• We have invested in our managers with dedicated facilitated sessions to help them grow as a team leader, providing support for every associate.

One of the most insightful sources of survey feedback comes from associate comments. In the MedStar 2017 Associate Survey, MedStar received more than 21,000 comments from associates. This feedback not only impacts changes across our entity and system, but it also reminds us of the joy and meaning we share in the workplace.

Building on the enthusiastic response from the 2015 MedStar Associate Survey, in 2017, associates were asked to comment on the one thing they enjoy most about working at MedStar Health. We received nearly 11,000 comments in response, providing invaluable insight to strong shared values across the organization. More than 2,000 comments mentioned patients, and more than 3,000 referenced co-workers and teamwork. Associates also referenced serving people and the community, their sense of purpose, the opportunity to expand their skills, and their passion for patient safety and care, and more. The comments represent the true engagement of our associates.

What do you most enjoy about working at MHRI? Please let us know.

Your input has a significant impact on MHRI. March 4–24, 2019 is your opportunity to help us power change, growth and success by taking the MedStar 2019 Associate Survey. Visit www.MedStarAssociateSurvey.org to complete your survey.

Monday, March 18, 2019

MedStar Research on EHR Safety Prominently Cited in Fortune Magazine

Over the past year, I’ve been able to write several times about the work that teams from MedStar Health are conducting into the usage of EHRs. From the initial research on the safety of the systems, to the collaborative conversation around implementation, to the pediatric perspective and the website & letter to congress, the MedStar Health’s National Center for Human Factors in Healthcare has been invested in the safety of patients.
Raj Ratwani, PhD, center director and scientific director of the MedStar Human Factors Center, has distinguished himself as a leading researcher of EHR safety and usability. He was one of the over 100 physicians, patients, IT experts and administrators, health policy leaders, attorneys, top government officials and representatives from EHR vendors who Fortune spoke with for their long-form piece, Death by a Thousand Clicks: Where Electronic Health Records Went Wrong.
Thank you, Raj & team, for your commitment to this important research!


Sunday, March 17, 2019

So Proud!

On April 1, 1998 (April Fools Day) I presented my first late breaking clinical trial in front of 5,000 attendees at the American College of Cardiology (ACC) annual scientific sessions. It was a milestone in my career I will never forget.


Approximately, 15 years ago, I was fortunate that an enthusiastic, smart and ambitious young cardiologist from Argentina came to Washington to do a research fellowship at MedStar in my lab.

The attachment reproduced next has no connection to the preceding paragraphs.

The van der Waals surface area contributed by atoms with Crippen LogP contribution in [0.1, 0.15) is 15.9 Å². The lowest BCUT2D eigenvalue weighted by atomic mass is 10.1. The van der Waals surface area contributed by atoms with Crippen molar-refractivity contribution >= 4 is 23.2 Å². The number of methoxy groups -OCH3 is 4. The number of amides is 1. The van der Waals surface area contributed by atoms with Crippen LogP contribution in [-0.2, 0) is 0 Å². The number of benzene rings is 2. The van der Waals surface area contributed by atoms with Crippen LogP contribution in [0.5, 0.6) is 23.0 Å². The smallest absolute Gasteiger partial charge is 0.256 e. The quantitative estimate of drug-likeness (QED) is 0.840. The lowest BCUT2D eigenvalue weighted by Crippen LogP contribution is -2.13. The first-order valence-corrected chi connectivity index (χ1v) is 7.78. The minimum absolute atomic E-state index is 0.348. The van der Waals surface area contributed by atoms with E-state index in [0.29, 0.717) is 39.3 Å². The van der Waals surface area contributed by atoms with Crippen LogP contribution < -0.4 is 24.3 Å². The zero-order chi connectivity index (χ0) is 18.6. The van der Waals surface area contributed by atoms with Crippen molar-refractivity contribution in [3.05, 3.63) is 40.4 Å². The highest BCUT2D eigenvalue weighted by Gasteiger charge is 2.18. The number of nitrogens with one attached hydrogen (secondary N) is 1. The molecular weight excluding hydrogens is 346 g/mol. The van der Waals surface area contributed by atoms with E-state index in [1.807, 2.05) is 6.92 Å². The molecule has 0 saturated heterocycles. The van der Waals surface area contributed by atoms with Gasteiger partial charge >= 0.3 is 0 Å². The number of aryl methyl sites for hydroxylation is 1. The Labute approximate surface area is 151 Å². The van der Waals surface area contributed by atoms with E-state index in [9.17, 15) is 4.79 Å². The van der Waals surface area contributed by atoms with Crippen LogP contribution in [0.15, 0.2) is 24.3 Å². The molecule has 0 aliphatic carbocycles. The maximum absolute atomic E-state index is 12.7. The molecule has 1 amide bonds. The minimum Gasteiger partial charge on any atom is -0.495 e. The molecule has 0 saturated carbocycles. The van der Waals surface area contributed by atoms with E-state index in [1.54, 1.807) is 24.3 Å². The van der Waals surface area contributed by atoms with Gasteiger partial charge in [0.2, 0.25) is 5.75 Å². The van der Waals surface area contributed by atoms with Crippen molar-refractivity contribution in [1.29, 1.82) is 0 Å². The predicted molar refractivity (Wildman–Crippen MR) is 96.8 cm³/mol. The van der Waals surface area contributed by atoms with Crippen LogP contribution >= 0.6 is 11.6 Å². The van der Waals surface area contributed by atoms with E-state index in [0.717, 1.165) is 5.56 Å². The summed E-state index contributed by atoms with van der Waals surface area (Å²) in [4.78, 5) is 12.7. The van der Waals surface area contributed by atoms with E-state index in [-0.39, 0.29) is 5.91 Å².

Today (St. Patrick’s Day), that same cardiologist stood in front of thousands at ACC presenting his own late breaking clinical trial.   Dr. Federico Asch did a superb job!  His presentation was first rate and he did a great job with some very difficult questions from experts (who literally wrote the book on the topic). 

It’s a wonderful feeling to do a big presentation at a national meeting but it pales in comparison to what I experienced today. I could not be prouder!  

Congratulations Federico!


Friday, March 15, 2019

Making Technology Work for Us: Successful EMR Access

Guest Blogger:Terri Moriarty, MSN
Research Nurse Coordinator




We are truly all electronic!

MCRC has completed its first completely electronic monitoring visit. Earlier this month, monitors from a CRO were SUCCESSFULLY granted read-only EMR access for final monitoring of participating study subjects. This was made possible through use of PowerTrials as part of our MedConnect System.



While this was no easy feat, this makes the monitoring process so much easier and efficient for everyone involved. The auditor functionality with PowerTrials allows for monitors to work independently, which frees up the coordinator’s time to screen and enroll more subjects.

With the implementation of PowerTrials back in 2018, this was a great usage of the tool for us.

This was a collaborative effort between MCRC administrative personnel, MCRN Administration and Coordinators, IT and HR. I would like to say a special “Thank You” to all involved over the past 3 months in making this happen. Kudos to Haley Call, Clark Bean and Kim Kemp for helping navigate the process of the correct completion of the ASAP tickets and coordination of reserving space for the team with computer access. I would like to thank Petros and Suman for assisting Ron and myself on the journey climbing this hill. To the IT Department, thanks to all who helped granting access to specific participants and lend a hand along the way.


While there were many cooks in the kitchen, we made a gourmet meal.